But perhaps Dafoe - who turned down both a knighthood from then British prime minister Lloyd George and an offer to represent the government of Canada in Washington - is best known for his early understanding of the forces at work in the 1930s that would eventually lead to the Second World War. His most famous editorial is perhaps one entitled "What's the cheering for?", which was written following the signing of the Munich Pact in 1938. Dafoe stood alone among Canadian editorialists in refusing to praise the deal, even though many subscribers of the Free Press had grown tired of his pessimistic outlook.
Other journalists also contributed to the growing reputation of the Free Press. Cora Hind, who joined the Free Press in 1901 as an agriculture writer, was one of the leading female journalists of her day. Legend has it that she could walk into a grain field in August and predict the size of the crop in the fall.
Over the years, the Free Press has continued to build on the foundation laid down by Sifton, Dafoe and Macklin. As the city and province grew, so did the newspaper’s circulation. By the mid-1980s, the Free Press had outgrown its once–grand downtown quarters at 300 Carlton Street and began developing plans for construction of a $150–million plant on Mountain Avenue, in the city's northwestern corner.
Completed in 1991, the new building and its equipment represented the latest in newspaper technology. The three state–of–the–art computerized presses are capable of world–class colour reproduction and can each print newspapers at a rate of 75,000 per hour.
In December, 2001, a new era began for the Free Press. The newspaper, along with sister paper Brandon Sun, was bought from Thomson Newspapers by FP Canadian Newspapers Limited Partnership, a company founded by Ronald Stern and Bob Silver, two businessmen with strong Winnipeg roots. Stern and Silver, both born and raised in the city, have been partners for 20 years in Western Glove Works and, for lesser amounts of time, in other businesses, including two large newsprint mills in Alberta and Ontario. Stern is also the former publisher of Vancouver Magazine.
The purchase of the Free Press by Stern and Silver bucked the North American trend toward bigger media companies. With the purchase, FP Canadian Newspapers Limited Partnership became the owner of the largest independent newspaper in Canada.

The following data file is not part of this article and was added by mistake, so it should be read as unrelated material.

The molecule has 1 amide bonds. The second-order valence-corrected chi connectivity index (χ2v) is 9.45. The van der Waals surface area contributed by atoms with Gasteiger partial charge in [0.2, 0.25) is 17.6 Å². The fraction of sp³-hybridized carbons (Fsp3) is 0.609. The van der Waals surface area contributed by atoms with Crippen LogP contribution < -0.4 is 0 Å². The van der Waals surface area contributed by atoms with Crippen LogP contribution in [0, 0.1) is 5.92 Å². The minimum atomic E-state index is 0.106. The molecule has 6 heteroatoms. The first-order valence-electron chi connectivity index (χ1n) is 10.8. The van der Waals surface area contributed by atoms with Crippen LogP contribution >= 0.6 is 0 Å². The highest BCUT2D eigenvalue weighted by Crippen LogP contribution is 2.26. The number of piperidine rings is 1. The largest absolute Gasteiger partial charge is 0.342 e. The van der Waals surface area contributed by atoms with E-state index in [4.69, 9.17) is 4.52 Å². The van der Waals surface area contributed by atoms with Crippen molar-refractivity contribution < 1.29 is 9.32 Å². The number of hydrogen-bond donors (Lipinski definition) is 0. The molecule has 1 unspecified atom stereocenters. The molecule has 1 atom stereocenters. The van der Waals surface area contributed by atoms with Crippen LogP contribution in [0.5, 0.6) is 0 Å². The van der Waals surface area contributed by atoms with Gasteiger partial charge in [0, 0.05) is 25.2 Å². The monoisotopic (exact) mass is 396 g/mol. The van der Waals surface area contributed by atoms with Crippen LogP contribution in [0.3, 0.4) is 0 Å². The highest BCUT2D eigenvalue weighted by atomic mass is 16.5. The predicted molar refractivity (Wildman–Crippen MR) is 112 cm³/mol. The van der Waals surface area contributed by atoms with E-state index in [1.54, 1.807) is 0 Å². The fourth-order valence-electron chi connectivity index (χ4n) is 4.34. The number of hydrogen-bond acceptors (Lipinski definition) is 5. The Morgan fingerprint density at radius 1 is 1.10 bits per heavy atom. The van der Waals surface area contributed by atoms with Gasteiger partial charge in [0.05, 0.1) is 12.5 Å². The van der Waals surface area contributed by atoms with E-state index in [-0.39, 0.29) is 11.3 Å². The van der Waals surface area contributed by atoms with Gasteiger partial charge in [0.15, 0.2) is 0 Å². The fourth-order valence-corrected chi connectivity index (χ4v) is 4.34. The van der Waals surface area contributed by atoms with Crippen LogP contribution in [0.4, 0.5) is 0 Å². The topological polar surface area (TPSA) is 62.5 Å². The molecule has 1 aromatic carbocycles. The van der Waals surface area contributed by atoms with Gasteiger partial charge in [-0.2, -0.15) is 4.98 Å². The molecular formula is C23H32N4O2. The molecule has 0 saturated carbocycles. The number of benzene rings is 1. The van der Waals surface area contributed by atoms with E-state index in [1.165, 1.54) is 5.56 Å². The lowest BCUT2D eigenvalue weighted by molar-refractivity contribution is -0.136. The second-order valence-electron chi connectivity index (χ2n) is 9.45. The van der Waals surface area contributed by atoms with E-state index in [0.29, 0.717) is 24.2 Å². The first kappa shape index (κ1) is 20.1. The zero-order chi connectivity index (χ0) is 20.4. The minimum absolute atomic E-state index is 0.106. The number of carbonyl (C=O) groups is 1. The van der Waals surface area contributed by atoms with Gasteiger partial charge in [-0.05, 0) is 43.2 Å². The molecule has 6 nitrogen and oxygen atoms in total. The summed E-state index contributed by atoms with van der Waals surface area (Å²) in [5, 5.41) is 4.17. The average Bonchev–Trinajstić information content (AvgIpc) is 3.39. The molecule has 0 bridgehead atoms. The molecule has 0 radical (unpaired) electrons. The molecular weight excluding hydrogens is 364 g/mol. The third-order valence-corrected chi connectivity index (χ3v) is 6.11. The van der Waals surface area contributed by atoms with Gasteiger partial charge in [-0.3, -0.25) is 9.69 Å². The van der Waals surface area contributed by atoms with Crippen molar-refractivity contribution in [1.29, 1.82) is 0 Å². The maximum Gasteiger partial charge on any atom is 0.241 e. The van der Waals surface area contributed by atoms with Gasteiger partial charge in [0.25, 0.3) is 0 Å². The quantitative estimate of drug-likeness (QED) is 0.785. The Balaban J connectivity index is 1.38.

The success of any newspaper depends on more than good journalism. Display and classified advertising are important ingredients in maintaining healthy circulation and a viable business. The evolution of television news, including 24–hour news stations such as Newsworld and CNN, and the steady advancement of direct-mail advertising, specialty publications and Internet online news services pose a serious challenge to newspapers at the beginning of the 21st century.
The Free Press has risen to the challenge, redefining itself as a full-service marketing and communications company and focussing its energy on the things it does best: providing news and information to subscribers along with the marketing reach that comes with the ability to distribute newspapers to an average of 125,000 readers seven days a week, including over 162,000 on Saturday. This has meant redefining the role of the newspaper by creating new sections and overhauling existing ones to ensure the content is focussed on the interests of readers. It has also meant finding better ways to serve advertisers, mostly through the creation of specialty products and supplements tailored to meet the need of the customer.
Today’s Free Press is very different from the one published by Luxton and Kenny more than a century ago. However, one thing remains the same: the Free Press’ commitment to quality journalism and its dedication to promoting the intellectual, social and economic growth of the community it serves.